Tuesday, June 23 2020|
5:30 pm - 6:30 pm
Join KCTS 9 on Tuesday, June 23rd as we (virtually) sit down with some extraordinary women to discuss the past, present and future of women's rights and the suffragette movement of the early 1900's. Panelists include President of the K.D. Hall Foundation KD Hall, community organizer and attorney Nikkita Oliver and Executive Director of Amplifier Cleo Barnett. Moderated by Crosscut Now host Starla Sampaco.
This discussion will center on the black women of the suffrage movement and how women (and everyone else, for that matter, of all colors) can currently affect change as it pertains to racism/dismantling white supremacy through voting.
We want to elevate the voices of Black women in this conversation as part of our commitment as an organization to being part of the change.
Date: Tuesday, June 23rd, 2020
Time: 5:30 PM - 6:30 PM
Cost: Free but RSVP required
- This is a free virtual event. You will need a computer or device with an internet connection in order to attend.
- You must RSVP in order to receive the link, which will be included in your confirmation email and sent again on June 22nd.
- Support what you love! Your donation makes it possible for our programming and events to remain free for everyone. Our suggested donation amount is $20.
We want to hear from you! Help us shape this event by sending in your questions for the panel. Send in your thoughts to email@example.com and we'll be in touch if we plan to ask your question during the event.
By RSVPing, you agree to receive occasional membership and event emails from KCTS 9.
About the speakers:
Starla Sampaco (moderator) anchors daily segments on KCTS 9 for Cascade Public Media as the host of Crosscut Now. Previously, Starla worked as a legislative reporter for TVW and later as a technology reporter for GeekWire. Outside of Cascade Public Media, her latest venture is Career Survival Guide, a video series that helps early-career women and professionals of color navigate workplace challenges. She created the series after noticing a serious problem throughout her career: Women and people of color face unique barriers to professional success, and many feel unprepared to face these barriers upon joining the workforce.
Cleo Barnett works at the intersection of storytelling and human rights. Currently based in Seattle, Washington, originally from Tauranga, New Zealand, her practice is deeply grounded in the dualities within this diaspora and her connection to the communities she is building in collaboration with. Experimenting within cinematography, public art curation, campaign building, and space-based installations, Barnett's work archives her communities' desire and movement towards collective liberation and healing. Cleo is currently the Executive Director of Amplifier, a non-profit design lab that builds media experiments to amplify social movements. Her work has been featured at the Brooklyn Museum, The New York Times, NPR, VICE, CNN, and elsewhere. Cleo holds an M.A. in Art and Public Policy from New York University, and a double B.A. in Political Science and International Business from the University of Auckland.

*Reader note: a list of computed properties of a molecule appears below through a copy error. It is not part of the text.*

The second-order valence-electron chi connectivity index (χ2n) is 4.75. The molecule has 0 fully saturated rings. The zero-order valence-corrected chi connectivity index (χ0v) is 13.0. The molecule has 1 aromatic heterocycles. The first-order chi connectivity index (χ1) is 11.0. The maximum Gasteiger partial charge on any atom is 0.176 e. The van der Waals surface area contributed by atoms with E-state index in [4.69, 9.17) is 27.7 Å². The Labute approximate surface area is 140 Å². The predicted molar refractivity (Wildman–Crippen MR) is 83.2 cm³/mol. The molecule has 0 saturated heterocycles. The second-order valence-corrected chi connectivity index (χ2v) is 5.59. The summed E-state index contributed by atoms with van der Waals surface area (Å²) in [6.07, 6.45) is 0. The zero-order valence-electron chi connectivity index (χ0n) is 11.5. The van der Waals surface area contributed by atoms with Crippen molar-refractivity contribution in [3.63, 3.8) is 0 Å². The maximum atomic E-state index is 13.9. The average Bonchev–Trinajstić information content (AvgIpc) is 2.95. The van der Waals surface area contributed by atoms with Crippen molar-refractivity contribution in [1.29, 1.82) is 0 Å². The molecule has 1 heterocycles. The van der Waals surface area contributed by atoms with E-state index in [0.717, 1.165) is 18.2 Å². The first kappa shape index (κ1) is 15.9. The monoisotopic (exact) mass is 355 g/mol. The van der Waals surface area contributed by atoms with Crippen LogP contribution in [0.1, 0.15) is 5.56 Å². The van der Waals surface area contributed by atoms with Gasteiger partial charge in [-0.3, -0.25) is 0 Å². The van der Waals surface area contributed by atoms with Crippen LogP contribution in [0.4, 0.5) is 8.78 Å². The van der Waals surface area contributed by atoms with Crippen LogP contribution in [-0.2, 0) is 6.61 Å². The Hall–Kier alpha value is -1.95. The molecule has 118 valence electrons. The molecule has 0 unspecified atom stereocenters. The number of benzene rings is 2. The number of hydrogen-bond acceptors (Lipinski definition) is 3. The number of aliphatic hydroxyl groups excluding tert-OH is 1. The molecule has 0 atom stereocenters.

KD Hall co-founded KD Hall Communications in 2013 and has since been extremely impactful across corporate and government sectors. As a result, Kela and the KD Hall team have been invited to the White House, received 10 proclamations, and successfully guided 24 students through an internship for the Inauguration of Women on the Rise Season 1 and Women on the Rise Season 2 as well as two Women’s History Month conferences. Women on the Rise addresses equity for women, which is a very important cause to Kela and KD Hall Communications. She has a raging futuristic old school vibe that distinguishes her from the rest. As Kela continues to grow with KD Hall, she also hopes to increase the reach of the company. Goals of global growth, college partnerships, and educational facilities are only the beginning for this old school ambitious millennial leader. In Kela’s personal life she is the mother to her name sake Kela Hall Jr. and is expecting baby number two with Co-founder David in May 2018.
Nikkita Oliver is a Seattle-based creative, community organizer, abolitionist, educator, and attorney. Working at the intersections of arts, law, education, and community organizing she strives to create experiences which draw us closer to our humanity. Her work asks us to engage what we see happening now and to imagine what we hope to see in the future. She has opened for Cornel West and Chuck D of Public Enemy, featured on the Breakfast Club, performed on The Late Night Show with Stephen Colbert, and featured on The Breakfast Club and KUOW's The Week in Review. Her writing has been published in the South Seattle Emerald, Crosscut, the Establishment, Last Real Indians, The Seattle Weekly, and The Stranger. She organizes with No New Youth Jail and the Seattle Peoples Party. Nikkita was the first political candidate of the Seattle Peoples Party running for Mayor of Seattle in 2017. The Nikkita Oliver for Mayor campaign narrowly missed the general election by approximately 1,100 votes; coming in third of 21 candidates. Follow @NikkitaOliver